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# C 4 maths question watch

1. Can someone help me with question 6 i

2. (Original post by eggfriedrice)
Can someone help me with question 6 i

Use trig identities.
cos^x+sin^2x=.....?
3. (Original post by m4ths/maths247)
Use trig identities.
cos^x+sin^2x=.....?
I have, I keep ending up with tanx
4. Other hints:
Spoiler:
Show
for (i) as well as trig identities, notice the change from dx to dθ and for (ii) you will need the double angle formula so cos(2θ)=cos^2(θ)-sin^2(θ) You'll also need to fiddle with trig identities to get that identity in terms of just sin^2(θ) and cos(2θ)

Good luck!

Edit:
(Original post by eggfriedrice)
I have, I keep ending up with tanx
The d(x) changes to a d(θ) - so what you've done is right, just need to finish off.
5. (Original post by dragonrabbit)
Other hints:
Spoiler:
Show
for (i) as well as trig identities, notice the change from dx to dθ and for (ii) you will need the double angle formula so cos(2θ)=cos^2(θ)-sin^2(θ) You'll also need to fiddle with trig identities to get that identity in terms of just sin^2(θ) and cos(2θ)

Good luck!

Edit:

The d(x) changes to a d(θ) - so what you've done is right, just need to finish off.
I still don't get it. :| I didn't realise changing dx to dθ affected it? I'm pretty sure I haven't been taught this unless it's just something you're supposed to know?
6. (Original post by eggfriedrice)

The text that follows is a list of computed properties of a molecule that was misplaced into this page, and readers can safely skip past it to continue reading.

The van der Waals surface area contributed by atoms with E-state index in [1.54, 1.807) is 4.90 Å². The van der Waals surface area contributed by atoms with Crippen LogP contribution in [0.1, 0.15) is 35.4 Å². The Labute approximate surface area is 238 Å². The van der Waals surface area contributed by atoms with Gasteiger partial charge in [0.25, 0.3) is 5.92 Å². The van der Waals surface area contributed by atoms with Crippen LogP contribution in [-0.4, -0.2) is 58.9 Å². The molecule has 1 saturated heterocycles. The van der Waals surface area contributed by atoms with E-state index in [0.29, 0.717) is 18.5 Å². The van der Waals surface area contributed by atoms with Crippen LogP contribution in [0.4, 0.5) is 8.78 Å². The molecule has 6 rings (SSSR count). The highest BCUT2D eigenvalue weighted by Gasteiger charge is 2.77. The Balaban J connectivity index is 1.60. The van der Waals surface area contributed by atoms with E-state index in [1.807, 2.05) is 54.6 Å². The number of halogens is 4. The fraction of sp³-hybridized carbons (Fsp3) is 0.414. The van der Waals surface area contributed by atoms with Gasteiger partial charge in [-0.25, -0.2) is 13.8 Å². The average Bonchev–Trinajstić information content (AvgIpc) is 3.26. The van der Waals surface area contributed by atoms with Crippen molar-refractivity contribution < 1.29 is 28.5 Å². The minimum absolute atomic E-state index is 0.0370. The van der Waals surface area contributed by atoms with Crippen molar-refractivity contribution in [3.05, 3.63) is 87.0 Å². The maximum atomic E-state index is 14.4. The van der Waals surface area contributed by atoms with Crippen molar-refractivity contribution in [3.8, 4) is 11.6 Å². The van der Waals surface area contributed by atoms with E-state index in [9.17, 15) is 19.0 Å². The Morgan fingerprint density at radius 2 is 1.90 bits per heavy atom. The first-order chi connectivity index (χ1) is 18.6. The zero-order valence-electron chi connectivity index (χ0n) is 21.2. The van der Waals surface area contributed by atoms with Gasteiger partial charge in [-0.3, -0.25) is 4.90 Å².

I still don't get it. :| I didn't realise changing dx to dθ affected it? I'm pretty sure I haven't been taught this unless it's just something you're supposed to know?
Ask your teachers when you get back, you should have been/be taught this I think.

Basically, the dx determines what you are integrating/differentiating. So if it's dx - you are integrating with respect to x Because you've used the substitution x=sin^2(θ) - your integral is no longer in terms of x, but is now in terms of θ. Therefore integrating by dx doesn't affect what you have - in order to integrate it you need to change the dx to a dθ.
To do this: You go back to your original substitution x=sin^2(θ) If you differentiate that you get dx/dθ=2sin(θ)cos(θ). Then you can multiply the dθ over to the other side (I've been told that although dx/dθ isn't an actual fraction, you can treat it as one) to get dx=2sin(θ)cos(θ) dθ. You can then sub this back into your integral to end up with something just in terms of θ. Hope this helps. You'll need to simplify some more with double angle formula/identities.
7. (Original post by dragonrabbit)
Ask your teachers when you get back, you should have been/be taught this I think.

Basically, the dx determines what you are integrating/differentiating. So if it's dx - you are integrating with respect to x Because you've used the substitution x=sin^2(θ) - your integral is no longer in terms of x, but is now in terms of θ. Therefore integrating by dx doesn't affect what you have - in order to integrate it you need to change the dx to a dθ.
To do this: You go back to your original substitution x=sin^2(θ) If you differentiate that you get dx/dθ=2sin(θ)cos(θ). Then you can multiply the dθ over to the other side (I've been told that although dx/dθ isn't an actual fraction, you can treat it as one) to get dx=2sin(θ)cos(θ) dθ. You can then sub this back into your integral to end up with something just in terms of θ. Hope this helps. You'll need to simplify some more with double angle formula/identities.
I understand now! Thanks for the explanation.

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